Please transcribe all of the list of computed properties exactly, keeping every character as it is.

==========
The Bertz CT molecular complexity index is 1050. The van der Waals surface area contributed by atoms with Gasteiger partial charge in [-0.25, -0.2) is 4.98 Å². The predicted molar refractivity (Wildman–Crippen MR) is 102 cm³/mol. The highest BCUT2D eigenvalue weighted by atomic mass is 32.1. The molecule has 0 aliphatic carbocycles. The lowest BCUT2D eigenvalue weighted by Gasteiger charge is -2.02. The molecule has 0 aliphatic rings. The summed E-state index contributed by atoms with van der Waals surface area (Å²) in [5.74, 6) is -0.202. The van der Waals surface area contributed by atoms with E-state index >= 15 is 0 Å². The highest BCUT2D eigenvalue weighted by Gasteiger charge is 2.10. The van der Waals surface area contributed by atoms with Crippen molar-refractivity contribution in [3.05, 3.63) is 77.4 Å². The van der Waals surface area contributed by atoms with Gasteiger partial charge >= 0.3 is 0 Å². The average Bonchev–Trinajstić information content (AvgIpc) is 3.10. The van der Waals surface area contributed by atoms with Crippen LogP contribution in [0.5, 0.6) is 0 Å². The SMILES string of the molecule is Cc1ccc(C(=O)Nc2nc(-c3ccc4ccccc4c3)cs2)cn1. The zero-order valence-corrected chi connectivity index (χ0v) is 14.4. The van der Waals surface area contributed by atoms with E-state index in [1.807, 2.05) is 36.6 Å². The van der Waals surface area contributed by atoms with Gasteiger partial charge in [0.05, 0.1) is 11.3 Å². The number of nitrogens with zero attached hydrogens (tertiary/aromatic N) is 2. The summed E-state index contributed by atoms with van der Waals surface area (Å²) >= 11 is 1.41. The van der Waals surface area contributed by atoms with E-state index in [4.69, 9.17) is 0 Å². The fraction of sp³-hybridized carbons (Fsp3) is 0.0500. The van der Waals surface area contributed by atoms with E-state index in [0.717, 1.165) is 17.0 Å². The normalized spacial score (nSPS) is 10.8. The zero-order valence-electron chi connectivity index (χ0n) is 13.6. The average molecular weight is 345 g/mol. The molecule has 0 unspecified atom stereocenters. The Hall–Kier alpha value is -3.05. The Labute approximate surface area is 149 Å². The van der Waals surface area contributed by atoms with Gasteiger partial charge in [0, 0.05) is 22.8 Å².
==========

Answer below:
The Bertz CT molecular complexity index is 1050. The van der Waals surface area contributed by atoms with Gasteiger partial charge in [-0.25, -0.2) is 4.98 Å². The predicted molar refractivity (Wildman–Crippen MR) is 102 cm³/mol. The highest BCUT2D eigenvalue weighted by atomic mass is 32.1. The molecule has 0 aliphatic carbocycles. The lowest BCUT2D eigenvalue weighted by Gasteiger charge is -2.02. The molecule has 0 aliphatic rings. The summed E-state index contributed by atoms with van der Waals surface area (Å²) in [5.74, 6) is -0.202. The van der Waals surface area contributed by atoms with E-state index >= 15 is 0 Å². The highest BCUT2D eigenvalue weighted by Gasteiger charge is 2.10. The van der Waals surface area contributed by atoms with Crippen molar-refractivity contribution in [3.05, 3.63) is 77.4 Å². The van der Waals surface area contributed by atoms with Gasteiger partial charge >= 0.3 is 0 Å². The average Bonchev–Trinajstić information content (AvgIpc) is 3.10. The van der Waals surface area contributed by atoms with Crippen LogP contribution in [0.5, 0.6) is 0 Å². The SMILES string of the molecule is Cc1ccc(C(=O)Nc2nc(-c3ccc4ccccc4c3)cs2)cn1. The zero-order valence-corrected chi connectivity index (χ0v) is 14.4. The van der Waals surface area contributed by atoms with E-state index in [1.807, 2.05) is 36.6 Å². The van der Waals surface area contributed by atoms with Gasteiger partial charge in [0.05, 0.1) is 11.3 Å². The number of nitrogens with zero attached hydrogens (tertiary/aromatic N) is 2. The summed E-state index contributed by atoms with van der Waals surface area (Å²) >= 11 is 1.41. The van der Waals surface area contributed by atoms with E-state index in [4.69, 9.17) is 0 Å². The fraction of sp³-hybridized carbons (Fsp3) is 0.0500. The van der Waals surface area contributed by atoms with E-state index in [0.717, 1.165) is 17.0 Å². The normalized spacial score (nSPS) is 10.8. The zero-order valence-electron chi connectivity index (χ0n) is 13.6. The average molecular weight is 345 g/mol. The molecule has 0 unspecified atom stereocenters. The Hall–Kier alpha value is -3.05. The Labute approximate surface area is 149 Å². The van der Waals surface area contributed by atoms with Gasteiger partial charge in [0, 0.05) is 22.8 Å².